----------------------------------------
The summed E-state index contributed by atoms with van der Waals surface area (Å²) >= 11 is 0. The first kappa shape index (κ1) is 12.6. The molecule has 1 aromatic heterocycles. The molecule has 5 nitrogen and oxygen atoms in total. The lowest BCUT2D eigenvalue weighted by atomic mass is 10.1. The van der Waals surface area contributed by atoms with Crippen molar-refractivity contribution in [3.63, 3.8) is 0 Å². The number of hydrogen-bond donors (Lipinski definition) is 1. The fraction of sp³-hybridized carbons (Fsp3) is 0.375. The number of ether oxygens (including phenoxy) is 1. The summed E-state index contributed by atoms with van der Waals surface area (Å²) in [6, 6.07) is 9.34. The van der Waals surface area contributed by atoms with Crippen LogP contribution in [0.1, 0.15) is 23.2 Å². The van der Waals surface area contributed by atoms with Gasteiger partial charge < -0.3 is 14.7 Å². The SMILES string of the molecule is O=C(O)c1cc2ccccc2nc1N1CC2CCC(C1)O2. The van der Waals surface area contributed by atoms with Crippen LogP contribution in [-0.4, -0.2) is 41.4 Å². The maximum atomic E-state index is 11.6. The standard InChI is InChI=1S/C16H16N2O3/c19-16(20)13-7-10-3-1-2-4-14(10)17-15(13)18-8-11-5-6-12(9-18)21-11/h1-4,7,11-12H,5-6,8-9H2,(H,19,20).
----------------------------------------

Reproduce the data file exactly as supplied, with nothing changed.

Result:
The summed E-state index contributed by atoms with van der Waals surface area (Å²) >= 11 is 0. The first kappa shape index (κ1) is 12.6. The molecule has 1 aromatic heterocycles. The molecule has 5 nitrogen and oxygen atoms in total. The lowest BCUT2D eigenvalue weighted by atomic mass is 10.1. The van der Waals surface area contributed by atoms with Crippen molar-refractivity contribution in [3.63, 3.8) is 0 Å². The number of hydrogen-bond donors (Lipinski definition) is 1. The fraction of sp³-hybridized carbons (Fsp3) is 0.375. The number of ether oxygens (including phenoxy) is 1. The summed E-state index contributed by atoms with van der Waals surface area (Å²) in [6, 6.07) is 9.34. The van der Waals surface area contributed by atoms with Crippen LogP contribution in [0.1, 0.15) is 23.2 Å². The van der Waals surface area contributed by atoms with Gasteiger partial charge < -0.3 is 14.7 Å². The SMILES string of the molecule is O=C(O)c1cc2ccccc2nc1N1CC2CCC(C1)O2. The van der Waals surface area contributed by atoms with Crippen LogP contribution in [-0.4, -0.2) is 41.4 Å². The maximum atomic E-state index is 11.6. The standard InChI is InChI=1S/C16H16N2O3/c19-16(20)13-7-10-3-1-2-4-14(10)17-15(13)18-8-11-5-6-12(9-18)21-11/h1-4,7,11-12H,5-6,8-9H2,(H,19,20).